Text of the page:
Compared to a dataset, where ZFS knows about actual files, the ZVOL will thus have a drawback as long as the dataset is smaller. But if I compare a 100G ZVOL with a dataset that actually *uses* 100G of data, it should pretty much be the same (in terms of using up storage in the pool), no matter what file operations I do, right? (All with deduplication off, of course).

Regarding compression, there should not be a noticable difference between a ZVOL and a dataset, right?

I have a hourly-daily-weekly-monthly snapshot scheme; would you say ZVOLs will eat up the space quicker than a comparable dataset when many snapshots are in use?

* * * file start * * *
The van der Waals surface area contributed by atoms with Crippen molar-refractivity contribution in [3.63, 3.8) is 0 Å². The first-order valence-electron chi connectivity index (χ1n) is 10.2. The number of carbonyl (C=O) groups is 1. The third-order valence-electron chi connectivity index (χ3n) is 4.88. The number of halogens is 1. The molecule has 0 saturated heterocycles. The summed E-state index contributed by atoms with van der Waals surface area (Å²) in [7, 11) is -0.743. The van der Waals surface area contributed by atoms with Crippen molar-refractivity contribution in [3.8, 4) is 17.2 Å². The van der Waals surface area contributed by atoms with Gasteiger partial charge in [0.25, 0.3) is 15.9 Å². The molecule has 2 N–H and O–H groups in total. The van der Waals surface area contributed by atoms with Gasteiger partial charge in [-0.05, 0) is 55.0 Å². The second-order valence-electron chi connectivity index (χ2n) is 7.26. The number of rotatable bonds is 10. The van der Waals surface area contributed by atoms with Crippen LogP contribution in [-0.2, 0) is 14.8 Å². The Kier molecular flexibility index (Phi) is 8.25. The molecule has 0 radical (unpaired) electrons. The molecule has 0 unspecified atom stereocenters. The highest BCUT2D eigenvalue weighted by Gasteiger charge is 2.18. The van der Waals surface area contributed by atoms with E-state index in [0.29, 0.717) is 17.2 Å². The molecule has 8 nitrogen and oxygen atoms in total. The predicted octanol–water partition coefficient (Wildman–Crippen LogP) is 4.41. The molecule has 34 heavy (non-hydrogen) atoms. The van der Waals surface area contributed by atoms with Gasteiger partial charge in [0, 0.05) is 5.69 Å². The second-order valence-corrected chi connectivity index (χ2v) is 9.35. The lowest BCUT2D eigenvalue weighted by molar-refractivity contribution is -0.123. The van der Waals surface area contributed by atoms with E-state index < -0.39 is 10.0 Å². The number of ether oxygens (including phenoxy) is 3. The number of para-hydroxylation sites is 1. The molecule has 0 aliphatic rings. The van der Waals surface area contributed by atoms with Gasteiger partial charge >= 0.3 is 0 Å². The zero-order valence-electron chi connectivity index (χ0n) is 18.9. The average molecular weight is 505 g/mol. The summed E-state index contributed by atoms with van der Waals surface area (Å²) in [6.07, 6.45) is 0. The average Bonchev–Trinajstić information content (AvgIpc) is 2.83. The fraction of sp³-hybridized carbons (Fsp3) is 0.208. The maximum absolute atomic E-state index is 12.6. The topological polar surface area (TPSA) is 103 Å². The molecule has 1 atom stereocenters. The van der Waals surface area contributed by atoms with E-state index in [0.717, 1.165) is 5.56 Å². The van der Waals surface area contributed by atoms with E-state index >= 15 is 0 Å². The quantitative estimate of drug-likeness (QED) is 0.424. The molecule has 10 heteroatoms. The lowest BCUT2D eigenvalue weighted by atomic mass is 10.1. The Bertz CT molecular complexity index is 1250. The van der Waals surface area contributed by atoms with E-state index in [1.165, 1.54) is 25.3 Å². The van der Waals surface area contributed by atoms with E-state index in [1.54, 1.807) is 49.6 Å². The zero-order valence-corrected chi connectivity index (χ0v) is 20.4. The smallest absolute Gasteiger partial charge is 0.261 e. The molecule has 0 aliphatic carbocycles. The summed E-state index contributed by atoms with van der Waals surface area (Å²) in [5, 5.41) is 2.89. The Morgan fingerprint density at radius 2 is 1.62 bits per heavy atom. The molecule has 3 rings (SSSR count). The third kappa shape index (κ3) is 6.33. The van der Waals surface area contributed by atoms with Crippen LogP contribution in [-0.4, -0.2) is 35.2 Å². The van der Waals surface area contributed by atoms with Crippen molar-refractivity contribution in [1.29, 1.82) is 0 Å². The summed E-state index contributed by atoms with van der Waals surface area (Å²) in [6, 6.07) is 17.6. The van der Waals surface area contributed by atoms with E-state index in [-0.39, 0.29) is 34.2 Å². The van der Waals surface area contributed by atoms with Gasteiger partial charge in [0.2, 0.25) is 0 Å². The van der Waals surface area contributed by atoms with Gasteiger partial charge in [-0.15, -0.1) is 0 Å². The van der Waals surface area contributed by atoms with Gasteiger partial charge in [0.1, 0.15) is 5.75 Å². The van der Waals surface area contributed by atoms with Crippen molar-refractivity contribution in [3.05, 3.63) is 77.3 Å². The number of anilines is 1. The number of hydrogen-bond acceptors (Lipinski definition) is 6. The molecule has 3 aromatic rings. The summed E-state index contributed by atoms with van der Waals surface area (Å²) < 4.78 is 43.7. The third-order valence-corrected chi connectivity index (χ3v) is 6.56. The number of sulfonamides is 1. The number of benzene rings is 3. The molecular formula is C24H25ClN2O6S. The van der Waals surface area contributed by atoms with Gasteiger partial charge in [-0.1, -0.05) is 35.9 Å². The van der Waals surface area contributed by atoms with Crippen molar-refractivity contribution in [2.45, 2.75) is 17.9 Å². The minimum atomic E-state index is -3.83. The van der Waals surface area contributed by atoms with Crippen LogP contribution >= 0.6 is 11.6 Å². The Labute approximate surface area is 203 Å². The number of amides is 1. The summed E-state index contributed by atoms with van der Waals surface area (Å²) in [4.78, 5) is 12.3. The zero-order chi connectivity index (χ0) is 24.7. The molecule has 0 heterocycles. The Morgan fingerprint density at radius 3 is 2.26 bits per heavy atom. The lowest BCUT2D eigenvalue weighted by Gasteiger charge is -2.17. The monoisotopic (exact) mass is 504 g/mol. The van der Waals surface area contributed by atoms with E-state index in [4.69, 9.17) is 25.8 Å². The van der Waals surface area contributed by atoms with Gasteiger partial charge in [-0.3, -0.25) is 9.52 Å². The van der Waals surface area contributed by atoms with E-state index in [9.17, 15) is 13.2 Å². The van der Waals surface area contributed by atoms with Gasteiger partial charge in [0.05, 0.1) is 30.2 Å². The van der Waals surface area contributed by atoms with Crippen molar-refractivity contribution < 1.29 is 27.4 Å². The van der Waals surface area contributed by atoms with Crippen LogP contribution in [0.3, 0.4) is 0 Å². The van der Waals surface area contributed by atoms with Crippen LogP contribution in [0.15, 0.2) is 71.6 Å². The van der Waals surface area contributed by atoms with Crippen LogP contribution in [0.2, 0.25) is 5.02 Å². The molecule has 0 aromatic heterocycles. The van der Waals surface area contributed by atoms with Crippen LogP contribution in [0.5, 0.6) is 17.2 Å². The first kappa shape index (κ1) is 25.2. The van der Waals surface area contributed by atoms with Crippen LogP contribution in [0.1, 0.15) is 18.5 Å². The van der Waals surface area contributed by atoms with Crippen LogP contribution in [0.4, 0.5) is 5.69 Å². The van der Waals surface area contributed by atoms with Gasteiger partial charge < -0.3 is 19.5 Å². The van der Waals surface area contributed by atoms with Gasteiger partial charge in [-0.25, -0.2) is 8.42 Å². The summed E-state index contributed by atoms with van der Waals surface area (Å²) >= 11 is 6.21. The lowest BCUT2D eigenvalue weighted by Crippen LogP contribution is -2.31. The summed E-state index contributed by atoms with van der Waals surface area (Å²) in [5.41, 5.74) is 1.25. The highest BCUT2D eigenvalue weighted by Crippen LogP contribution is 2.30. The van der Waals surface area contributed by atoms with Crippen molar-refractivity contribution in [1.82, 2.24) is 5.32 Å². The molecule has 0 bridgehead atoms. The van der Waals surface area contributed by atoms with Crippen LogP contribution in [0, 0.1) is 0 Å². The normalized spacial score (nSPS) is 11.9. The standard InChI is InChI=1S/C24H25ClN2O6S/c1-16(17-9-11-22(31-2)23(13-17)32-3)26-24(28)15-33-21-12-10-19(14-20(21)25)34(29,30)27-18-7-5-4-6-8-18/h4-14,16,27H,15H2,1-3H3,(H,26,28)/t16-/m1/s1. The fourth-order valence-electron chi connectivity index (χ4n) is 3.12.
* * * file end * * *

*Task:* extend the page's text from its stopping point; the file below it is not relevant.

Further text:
By: John Naggets Sat, 10 Oct 2015 11:57:35 +0000 How do you create a ZVOL using 100% of the available size with its -V option?

By: Luca Tue, 08 Sep 2015 11:49:21 +0000 Thanks for these very interesting articles on zfs!
I want to set up some VM with Xen on ZFS and it is not clear to me which is the best solution for guest disk images: on LVM I use one LV and, when it fills up, I have to extend it. On ZFS I suppose I must create a ZVOL of some extent but what do to when is full? What is the smartest way to manage the VMs on ZFS?